Brain Death in Pregnant Women
Sister Mary Janice
17 January 2018
Outline for Brain Death in Pregnant Women
Topic: Brain Death in Maternal Women
II. Definitions/ Science
III. Case Studies
IV. Cost of Keeping Brain-Dead Pregnant Women Alive
V. Different Sides of Dilemma
VI. Doctors Viewpoint on Issue
VII. Church Teachings
1. Dignitas Personae
2. Dignity of the Dying Person
B. Bioethical Principles
1. Principle of totality and integrity
2. Principle of autonomy and respect
3. Principle of ordinary and extraordinary
4. The moral act
VIII. Personal reflection
A. Pros and Cons
B. Case Studies
Life seems to be a clear-cut issue. You’re either living, or you’re dead. However, this is not always the case. The medical and legal meanings of death have transformed a once-simple issue into one filled with questions: What determines death? What is brain death? And once death is decided, what course of action is usually followed by families and doctors? But when a pregnant woman is brain dead, is there another issue?
Brain death is an irreversible brain damage causing the end of independent respiration. (Kubick 1) Brain death alone is an ethical issue that brings up the question of how long-life support should be provided to brain dead patients? The issue becomes far more complicated when brain death occurs during pregnancy.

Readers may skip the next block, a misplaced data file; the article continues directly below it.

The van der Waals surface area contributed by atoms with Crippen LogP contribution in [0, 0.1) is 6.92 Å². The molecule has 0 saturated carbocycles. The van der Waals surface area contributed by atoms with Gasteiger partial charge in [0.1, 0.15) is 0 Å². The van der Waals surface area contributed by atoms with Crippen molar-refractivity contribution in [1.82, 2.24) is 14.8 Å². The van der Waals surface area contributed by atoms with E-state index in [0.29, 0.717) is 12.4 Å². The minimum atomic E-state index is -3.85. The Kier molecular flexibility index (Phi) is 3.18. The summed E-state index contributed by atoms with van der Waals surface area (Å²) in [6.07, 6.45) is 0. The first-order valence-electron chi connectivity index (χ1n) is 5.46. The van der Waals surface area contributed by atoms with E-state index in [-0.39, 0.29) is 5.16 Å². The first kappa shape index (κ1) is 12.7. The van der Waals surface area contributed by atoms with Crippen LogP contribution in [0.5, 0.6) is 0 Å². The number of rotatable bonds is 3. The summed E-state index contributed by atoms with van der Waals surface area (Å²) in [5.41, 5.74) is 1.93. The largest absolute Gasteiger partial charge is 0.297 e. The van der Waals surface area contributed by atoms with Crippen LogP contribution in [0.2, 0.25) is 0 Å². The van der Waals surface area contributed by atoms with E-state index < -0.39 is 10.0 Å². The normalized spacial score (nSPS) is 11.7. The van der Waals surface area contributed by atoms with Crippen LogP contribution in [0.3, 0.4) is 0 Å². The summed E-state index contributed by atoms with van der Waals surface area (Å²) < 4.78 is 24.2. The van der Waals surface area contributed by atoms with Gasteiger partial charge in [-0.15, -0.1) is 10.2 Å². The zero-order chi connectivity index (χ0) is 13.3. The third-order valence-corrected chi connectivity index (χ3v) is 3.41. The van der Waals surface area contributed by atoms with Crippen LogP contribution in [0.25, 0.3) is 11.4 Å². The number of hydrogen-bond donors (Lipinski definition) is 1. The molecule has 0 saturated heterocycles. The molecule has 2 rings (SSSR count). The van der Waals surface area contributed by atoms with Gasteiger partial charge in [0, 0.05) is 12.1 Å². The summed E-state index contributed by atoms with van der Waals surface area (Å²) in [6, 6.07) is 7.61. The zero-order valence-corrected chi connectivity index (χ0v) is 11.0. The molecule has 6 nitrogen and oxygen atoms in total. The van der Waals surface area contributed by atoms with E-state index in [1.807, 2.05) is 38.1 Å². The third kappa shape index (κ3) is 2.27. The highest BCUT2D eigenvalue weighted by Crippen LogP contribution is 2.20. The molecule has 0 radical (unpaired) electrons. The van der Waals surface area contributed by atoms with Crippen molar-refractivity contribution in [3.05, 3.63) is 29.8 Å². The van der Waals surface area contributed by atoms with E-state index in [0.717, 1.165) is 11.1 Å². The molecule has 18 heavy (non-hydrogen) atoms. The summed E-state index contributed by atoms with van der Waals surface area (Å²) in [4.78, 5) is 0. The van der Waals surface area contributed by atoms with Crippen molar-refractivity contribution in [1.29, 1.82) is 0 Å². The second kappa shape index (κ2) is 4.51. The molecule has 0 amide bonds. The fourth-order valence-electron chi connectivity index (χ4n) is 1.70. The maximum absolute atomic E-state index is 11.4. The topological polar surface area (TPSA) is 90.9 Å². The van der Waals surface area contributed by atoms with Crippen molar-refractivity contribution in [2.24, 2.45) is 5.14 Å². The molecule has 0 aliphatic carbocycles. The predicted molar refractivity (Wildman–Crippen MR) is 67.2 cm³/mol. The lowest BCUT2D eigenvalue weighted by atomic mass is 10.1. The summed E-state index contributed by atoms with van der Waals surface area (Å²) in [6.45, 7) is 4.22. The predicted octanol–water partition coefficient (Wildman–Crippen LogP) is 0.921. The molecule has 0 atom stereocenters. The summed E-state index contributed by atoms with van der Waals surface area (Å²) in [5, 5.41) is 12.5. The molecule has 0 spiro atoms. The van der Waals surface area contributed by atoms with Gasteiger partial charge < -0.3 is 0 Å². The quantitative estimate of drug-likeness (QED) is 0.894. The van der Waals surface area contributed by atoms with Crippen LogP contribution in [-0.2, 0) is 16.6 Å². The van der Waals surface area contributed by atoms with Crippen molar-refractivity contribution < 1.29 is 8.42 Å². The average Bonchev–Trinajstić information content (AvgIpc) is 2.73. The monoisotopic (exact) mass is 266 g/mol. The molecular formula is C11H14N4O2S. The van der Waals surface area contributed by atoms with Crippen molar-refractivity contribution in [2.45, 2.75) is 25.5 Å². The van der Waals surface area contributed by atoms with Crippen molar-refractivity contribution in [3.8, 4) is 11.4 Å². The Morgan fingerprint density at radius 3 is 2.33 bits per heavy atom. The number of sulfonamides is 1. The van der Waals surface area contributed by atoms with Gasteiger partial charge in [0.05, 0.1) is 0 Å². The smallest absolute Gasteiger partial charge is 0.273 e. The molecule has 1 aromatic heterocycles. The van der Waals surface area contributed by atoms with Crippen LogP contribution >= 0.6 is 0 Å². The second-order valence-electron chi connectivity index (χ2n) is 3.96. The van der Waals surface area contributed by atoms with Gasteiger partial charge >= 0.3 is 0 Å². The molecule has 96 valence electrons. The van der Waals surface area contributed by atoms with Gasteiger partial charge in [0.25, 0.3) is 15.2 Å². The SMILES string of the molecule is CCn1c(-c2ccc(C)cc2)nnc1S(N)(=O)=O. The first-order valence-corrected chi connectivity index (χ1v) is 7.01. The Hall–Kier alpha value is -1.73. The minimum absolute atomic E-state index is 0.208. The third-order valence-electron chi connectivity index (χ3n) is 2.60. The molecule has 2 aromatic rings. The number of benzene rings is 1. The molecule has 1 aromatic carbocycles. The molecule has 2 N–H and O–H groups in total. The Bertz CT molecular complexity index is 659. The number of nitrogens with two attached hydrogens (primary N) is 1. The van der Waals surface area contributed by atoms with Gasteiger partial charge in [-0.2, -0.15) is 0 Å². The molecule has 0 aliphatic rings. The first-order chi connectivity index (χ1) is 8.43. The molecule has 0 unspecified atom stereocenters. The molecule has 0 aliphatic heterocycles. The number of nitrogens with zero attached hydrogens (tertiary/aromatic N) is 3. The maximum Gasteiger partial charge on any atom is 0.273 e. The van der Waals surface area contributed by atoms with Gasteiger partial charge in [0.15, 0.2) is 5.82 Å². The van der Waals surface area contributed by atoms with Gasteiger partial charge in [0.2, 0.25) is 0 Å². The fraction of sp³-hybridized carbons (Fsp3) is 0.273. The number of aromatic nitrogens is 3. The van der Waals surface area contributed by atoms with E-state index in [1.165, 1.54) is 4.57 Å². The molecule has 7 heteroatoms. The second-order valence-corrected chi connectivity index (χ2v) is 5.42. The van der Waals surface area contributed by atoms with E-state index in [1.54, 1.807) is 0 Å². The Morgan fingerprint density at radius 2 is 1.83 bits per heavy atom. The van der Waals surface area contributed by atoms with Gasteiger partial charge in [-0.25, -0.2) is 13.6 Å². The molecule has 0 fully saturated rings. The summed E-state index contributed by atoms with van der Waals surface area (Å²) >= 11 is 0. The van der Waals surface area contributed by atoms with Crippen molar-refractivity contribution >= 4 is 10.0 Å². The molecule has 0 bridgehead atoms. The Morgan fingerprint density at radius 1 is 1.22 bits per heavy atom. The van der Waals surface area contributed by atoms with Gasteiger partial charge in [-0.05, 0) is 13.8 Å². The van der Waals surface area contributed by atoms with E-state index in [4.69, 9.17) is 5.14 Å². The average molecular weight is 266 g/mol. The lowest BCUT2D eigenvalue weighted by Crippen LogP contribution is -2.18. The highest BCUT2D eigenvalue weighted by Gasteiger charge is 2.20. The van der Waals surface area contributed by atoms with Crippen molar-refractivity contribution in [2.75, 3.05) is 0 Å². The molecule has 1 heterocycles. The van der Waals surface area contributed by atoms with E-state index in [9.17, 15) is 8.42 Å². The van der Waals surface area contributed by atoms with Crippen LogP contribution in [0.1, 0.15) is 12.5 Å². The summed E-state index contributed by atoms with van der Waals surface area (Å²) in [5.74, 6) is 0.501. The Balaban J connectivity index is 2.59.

Ventilators, feeding tubes, and other medical technologies have made it much easier to sustain the lives of those with severe brain injuries, but at what point is an individual legally declared brain dead? According to the article “In the diagnosis of brain death” there are three essential findings in brain death: “coma, absence of brainstem reflexes, and apnea.” (Goila) A neurologists would come see if a patient has one of the three essential findings to determine if they are brain dead. For a patient to be in a coma they must lack all evidence of responsiveness and irreversibility. Some potential causes of irreversible loss of brain function would be “Severe head injury, hypertensive intracerebral hemorrhage, and hypoxic-ischemic brain insults.” (Goila) During a neurological examination they test many different reflexes. A neurologist would test pupillary reflexes, corneal reflexes, cough, jaw, and gag reflexes, heart rate, and respiratory systems. A patient with absence of brainstem reflexes should be unresponsive to stimuli that would trigger an involuntary response, such as dilation of the pupils in the presence of bright light. Apnoea is when there is an absence or suspension of breathing. The apnoea test would only need to be performed if the results are conclusive. Before a neurologist performs an apnoea test they need to make sure the patient meets the following conditions: “core temperature greater than equal to 36.5˚F or 97.7˚F, Normal PCO2 and normal PO2.”...